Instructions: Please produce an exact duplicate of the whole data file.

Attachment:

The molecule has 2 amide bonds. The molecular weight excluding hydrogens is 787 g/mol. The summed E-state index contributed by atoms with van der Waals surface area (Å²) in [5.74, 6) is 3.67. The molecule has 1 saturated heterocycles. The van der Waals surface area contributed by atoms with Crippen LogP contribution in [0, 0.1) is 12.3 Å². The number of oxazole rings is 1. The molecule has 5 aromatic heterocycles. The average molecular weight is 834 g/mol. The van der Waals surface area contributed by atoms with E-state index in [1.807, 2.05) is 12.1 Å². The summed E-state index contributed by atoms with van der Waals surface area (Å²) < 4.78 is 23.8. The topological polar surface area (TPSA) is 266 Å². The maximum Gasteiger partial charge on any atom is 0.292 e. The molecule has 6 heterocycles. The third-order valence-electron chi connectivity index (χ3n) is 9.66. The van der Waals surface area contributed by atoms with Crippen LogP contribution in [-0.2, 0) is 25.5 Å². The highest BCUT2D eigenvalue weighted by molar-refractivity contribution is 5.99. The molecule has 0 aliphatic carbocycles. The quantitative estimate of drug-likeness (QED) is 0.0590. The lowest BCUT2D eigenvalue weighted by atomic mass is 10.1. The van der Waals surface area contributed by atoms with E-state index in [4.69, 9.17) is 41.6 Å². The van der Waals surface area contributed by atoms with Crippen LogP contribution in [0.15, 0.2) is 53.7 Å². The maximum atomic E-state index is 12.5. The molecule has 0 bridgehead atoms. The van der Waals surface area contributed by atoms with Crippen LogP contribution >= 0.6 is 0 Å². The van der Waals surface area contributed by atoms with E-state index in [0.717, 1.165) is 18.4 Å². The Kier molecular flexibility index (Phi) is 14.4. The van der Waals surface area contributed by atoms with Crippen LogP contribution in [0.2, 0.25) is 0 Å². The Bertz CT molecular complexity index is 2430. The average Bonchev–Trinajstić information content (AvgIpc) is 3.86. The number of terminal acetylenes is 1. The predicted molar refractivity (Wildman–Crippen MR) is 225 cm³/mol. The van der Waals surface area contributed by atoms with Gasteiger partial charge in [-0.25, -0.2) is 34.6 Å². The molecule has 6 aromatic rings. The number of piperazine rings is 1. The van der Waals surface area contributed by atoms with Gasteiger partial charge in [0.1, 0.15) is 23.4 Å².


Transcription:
The molecule has 2 amide bonds. The molecular weight excluding hydrogens is 787 g/mol. The summed E-state index contributed by atoms with van der Waals surface area (Å²) in [5.74, 6) is 3.67. The molecule has 1 saturated heterocycles. The van der Waals surface area contributed by atoms with Crippen LogP contribution in [0, 0.1) is 12.3 Å². The number of oxazole rings is 1. The molecule has 5 aromatic heterocycles. The average molecular weight is 834 g/mol. The van der Waals surface area contributed by atoms with E-state index in [1.807, 2.05) is 12.1 Å². The summed E-state index contributed by atoms with van der Waals surface area (Å²) < 4.78 is 23.8. The topological polar surface area (TPSA) is 266 Å². The maximum Gasteiger partial charge on any atom is 0.292 e. The molecule has 6 heterocycles. The third-order valence-electron chi connectivity index (χ3n) is 9.66. The van der Waals surface area contributed by atoms with Crippen LogP contribution in [-0.2, 0) is 25.5 Å². The highest BCUT2D eigenvalue weighted by molar-refractivity contribution is 5.99. The molecule has 0 aliphatic carbocycles. The quantitative estimate of drug-likeness (QED) is 0.0590. The lowest BCUT2D eigenvalue weighted by atomic mass is 10.1. The van der Waals surface area contributed by atoms with E-state index in [4.69, 9.17) is 41.6 Å². The van der Waals surface area contributed by atoms with Crippen LogP contribution in [0.15, 0.2) is 53.7 Å². The maximum atomic E-state index is 12.5. The molecule has 0 bridgehead atoms. The van der Waals surface area contributed by atoms with Crippen LogP contribution >= 0.6 is 0 Å². The van der Waals surface area contributed by atoms with E-state index in [0.717, 1.165) is 18.4 Å². The Kier molecular flexibility index (Phi) is 14.4. The van der Waals surface area contributed by atoms with Crippen LogP contribution in [0.2, 0.25) is 0 Å². The Bertz CT molecular complexity index is 2430. The average Bonchev–Trinajstić information content (AvgIpc) is 3.86. The number of terminal acetylenes is 1. The predicted molar refractivity (Wildman–Crippen MR) is 225 cm³/mol. The van der Waals surface area contributed by atoms with Gasteiger partial charge in [-0.25, -0.2) is 34.6 Å². The molecule has 6 aromatic rings. The number of piperazine rings is 1. The van der Waals surface area contributed by atoms with Gasteiger partial charge in [0.1, 0.15) is 23.4 Å².